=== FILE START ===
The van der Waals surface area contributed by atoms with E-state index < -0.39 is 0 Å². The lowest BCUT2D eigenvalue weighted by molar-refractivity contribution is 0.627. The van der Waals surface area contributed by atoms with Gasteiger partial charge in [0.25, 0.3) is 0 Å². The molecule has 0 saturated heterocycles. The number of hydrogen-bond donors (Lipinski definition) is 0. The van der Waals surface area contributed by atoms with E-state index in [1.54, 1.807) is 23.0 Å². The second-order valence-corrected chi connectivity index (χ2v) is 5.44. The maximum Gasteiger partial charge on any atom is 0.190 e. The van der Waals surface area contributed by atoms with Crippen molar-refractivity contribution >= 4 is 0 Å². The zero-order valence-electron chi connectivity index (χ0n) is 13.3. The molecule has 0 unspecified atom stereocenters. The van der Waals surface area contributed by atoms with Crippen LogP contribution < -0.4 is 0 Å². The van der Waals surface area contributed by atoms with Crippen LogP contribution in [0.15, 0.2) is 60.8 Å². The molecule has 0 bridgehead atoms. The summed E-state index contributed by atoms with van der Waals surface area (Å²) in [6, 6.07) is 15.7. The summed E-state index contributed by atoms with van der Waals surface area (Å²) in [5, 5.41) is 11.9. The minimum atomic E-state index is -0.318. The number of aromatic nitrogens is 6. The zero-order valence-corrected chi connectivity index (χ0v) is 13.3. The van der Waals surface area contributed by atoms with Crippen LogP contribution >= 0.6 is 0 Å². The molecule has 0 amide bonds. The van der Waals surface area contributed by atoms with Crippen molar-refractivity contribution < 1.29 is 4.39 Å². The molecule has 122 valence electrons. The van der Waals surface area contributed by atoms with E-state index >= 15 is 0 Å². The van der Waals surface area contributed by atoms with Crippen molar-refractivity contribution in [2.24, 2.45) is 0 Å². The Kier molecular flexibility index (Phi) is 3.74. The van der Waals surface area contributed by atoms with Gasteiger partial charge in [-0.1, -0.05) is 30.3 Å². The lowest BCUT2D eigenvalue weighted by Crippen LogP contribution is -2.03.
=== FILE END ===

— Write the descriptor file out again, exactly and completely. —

The van der Waals surface area contributed by atoms with E-state index < -0.39 is 0 Å². The lowest BCUT2D eigenvalue weighted by molar-refractivity contribution is 0.627. The van der Waals surface area contributed by atoms with Gasteiger partial charge in [0.25, 0.3) is 0 Å². The molecule has 0 saturated heterocycles. The number of hydrogen-bond donors (Lipinski definition) is 0. The van der Waals surface area contributed by atoms with E-state index in [1.54, 1.807) is 23.0 Å². The second-order valence-corrected chi connectivity index (χ2v) is 5.44. The maximum Gasteiger partial charge on any atom is 0.190 e. The van der Waals surface area contributed by atoms with Crippen molar-refractivity contribution >= 4 is 0 Å². The zero-order valence-electron chi connectivity index (χ0n) is 13.3. The molecule has 0 unspecified atom stereocenters. The van der Waals surface area contributed by atoms with Crippen LogP contribution < -0.4 is 0 Å². The van der Waals surface area contributed by atoms with Crippen LogP contribution in [0.15, 0.2) is 60.8 Å². The molecule has 0 bridgehead atoms. The summed E-state index contributed by atoms with van der Waals surface area (Å²) in [6, 6.07) is 15.7. The summed E-state index contributed by atoms with van der Waals surface area (Å²) in [5, 5.41) is 11.9. The minimum atomic E-state index is -0.318. The number of aromatic nitrogens is 6. The zero-order valence-corrected chi connectivity index (χ0v) is 13.3. The van der Waals surface area contributed by atoms with Crippen LogP contribution >= 0.6 is 0 Å². The molecule has 0 amide bonds. The van der Waals surface area contributed by atoms with Crippen molar-refractivity contribution < 1.29 is 4.39 Å². The molecule has 122 valence electrons. The van der Waals surface area contributed by atoms with E-state index >= 15 is 0 Å². The van der Waals surface area contributed by atoms with Crippen molar-refractivity contribution in [2.24, 2.45) is 0 Å². The Kier molecular flexibility index (Phi) is 3.74. The van der Waals surface area contributed by atoms with Gasteiger partial charge in [-0.1, -0.05) is 30.3 Å². The lowest BCUT2D eigenvalue weighted by Crippen LogP contribution is -2.03.